How does one become a Dominican Sister? 

General Information

The most important prerequisite for the religious life is to have a calling! This statement may sound a bit like a challenge – but do I know that it is a vocation?  How am I to be sure?

We reason here, of course, it’s a  vocation to a religious life. Well, after all those we have met in clergy cassocks and religious habits, we begin to realize they, also,  had to go through some level of uncertainty, having to entrust and to make a “leap in the dark.” They all had to bring that undetermined “something,” caught uneasily internally and present it to a Church in particular to a religious superior. They agreed to launch and embrace the religious life as the voice of God. Very often one has to overcome the barriers of their own insecurities and fears, but, also, the negative reactions of others who do not understand this choice.

Entrance Eligibility 

Requirements for entering the congregation are: ages 18-35, a high school diploma, good physical, mental and emotional health and a pastor’s or spiritual director’s letter of recommendation.

Aspirancy             

 

This first formation period lasts anywhere between 2 weeks and 1 year and is adjusted to the objective needs of the Congregation and the local Church/culture as well as the subjective needs of a candidate. During aspirancy candidates begin to gradually participate in the life of the community by attending its prayers as well as helping with external works. Candidates will continue to dress in lay clothing. The purpose of aspirancy is to assist with the final discernment, that is, whether or not a candidate displays the signs of a vocation and is truly ready to begin canonical formation.

Postulancy           

Postulancy is the time of transition when a candidate progressively abandons the way of life characteristic of a lay person and assumes a consecrated lifestyle proper to our Dominican community. The main lines of formation stress the human and emotional maturity, interpersonal skills, as well as Christian and religious virtues. Postulants learn how to live daily by Scripture and the liturgy of the Church. They attend classes in theology of community life, consecrated life, morality, salvation history and spirituality. The goal of postulancy is to choose a free, more mature, and better informed manner characteristic in pursue of religious life in our Congregation. During these 6 to 12 months, postulants wear white blouses and black skirts.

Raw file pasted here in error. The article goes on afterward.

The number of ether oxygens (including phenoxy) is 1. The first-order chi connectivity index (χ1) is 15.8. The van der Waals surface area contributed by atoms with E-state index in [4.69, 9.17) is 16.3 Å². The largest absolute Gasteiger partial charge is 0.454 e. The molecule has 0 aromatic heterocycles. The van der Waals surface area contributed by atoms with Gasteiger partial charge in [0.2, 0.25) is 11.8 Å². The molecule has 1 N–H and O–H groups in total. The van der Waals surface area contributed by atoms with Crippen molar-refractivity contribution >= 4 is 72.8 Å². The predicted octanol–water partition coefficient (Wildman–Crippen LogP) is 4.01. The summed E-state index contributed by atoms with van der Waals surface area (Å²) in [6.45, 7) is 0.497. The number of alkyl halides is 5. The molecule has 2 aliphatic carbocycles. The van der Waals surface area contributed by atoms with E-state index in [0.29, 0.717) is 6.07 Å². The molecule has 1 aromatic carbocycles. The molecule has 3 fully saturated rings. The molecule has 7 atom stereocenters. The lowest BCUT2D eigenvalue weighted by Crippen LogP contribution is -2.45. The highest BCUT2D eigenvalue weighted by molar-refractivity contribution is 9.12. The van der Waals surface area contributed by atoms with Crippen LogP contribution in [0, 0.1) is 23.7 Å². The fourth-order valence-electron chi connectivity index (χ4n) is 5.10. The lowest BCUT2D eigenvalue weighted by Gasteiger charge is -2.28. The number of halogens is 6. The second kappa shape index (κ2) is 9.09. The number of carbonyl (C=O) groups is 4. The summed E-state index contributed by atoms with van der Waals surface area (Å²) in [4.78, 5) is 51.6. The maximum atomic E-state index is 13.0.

Novitiate 

This crucial stage of formation officially begins with the ceremony of vestition when novices receive the white habit of our Congregation, black mantle, and a white veil as a sign of probation as a religious. Canonically, novitiate lasts 12 months and reaches its peak at the first profession of religious vows. In the course of novitiate, novices practice fully the lifestyle proper to our charism and learn how to harmoniously combine contemplation with apostolic activity according to the Dominican motto Contemplare and contemplata allis tradere – “contemplate and pass on the fruits of contemplation.” Formation focuses on the in-depth studies of  theology of religious vows: chastity, poverty, obedience, history and spirituality of the Order of Preachers and our Congregation, the Congregation’s Marian and Eucharistic charism, apostolate (education, preaching of the Word, and health care) and its Constitutions. In general, novices only engage, on occasion in active apostolate.

Juniorate 

Having professed the first vows, Sisters begin formation called juniorate. As a rule, in Congregation it lasts 6 years although it may be shortened to only 3 years or extended up to 9. The purpose of the juniorate formation is so the Sisters may deepen a sense of consecrated identity as Dominicans while engaging in the active apostolate of the Congregation, further education and full practice of religious vows. This phase of formation is divided into:  “first juniorate” – yearly formation in the novitiate community when Sisters gradually become involved in the Congregation’s apostolate and slowly take over the responsibility for their own spiritual growth in faithfulness to the grace of vocation; Sisters remain in the house of formation,

“second juniorate” – lasts anywhere between 4 and 7 years in various mission houses of the Congregation; Sisters, by now, are fully engaged in the apostolic ministry, studies and co-responsibility for a community life,

“final juniorate” – one year of immediate preparation to the final profession of religious vows in our Congregation; in its nature this stage of formation resembles novitiate when sisters spend more quality time in prayer, meditation, studies and community formation.

Permanent Formation   

As the Church and our Constitutions indicate, religious formation is an ongoing process that occurs slowly and lasts an entire life. For this reason, our Congregation undertakes various forms of permanent formation, such as formation sessions, days of recollection, retreats, etc. to aid and vitalize this process. According to our charism, the Eucharistic and Marian spirituality are the guidelines for specific formation applications.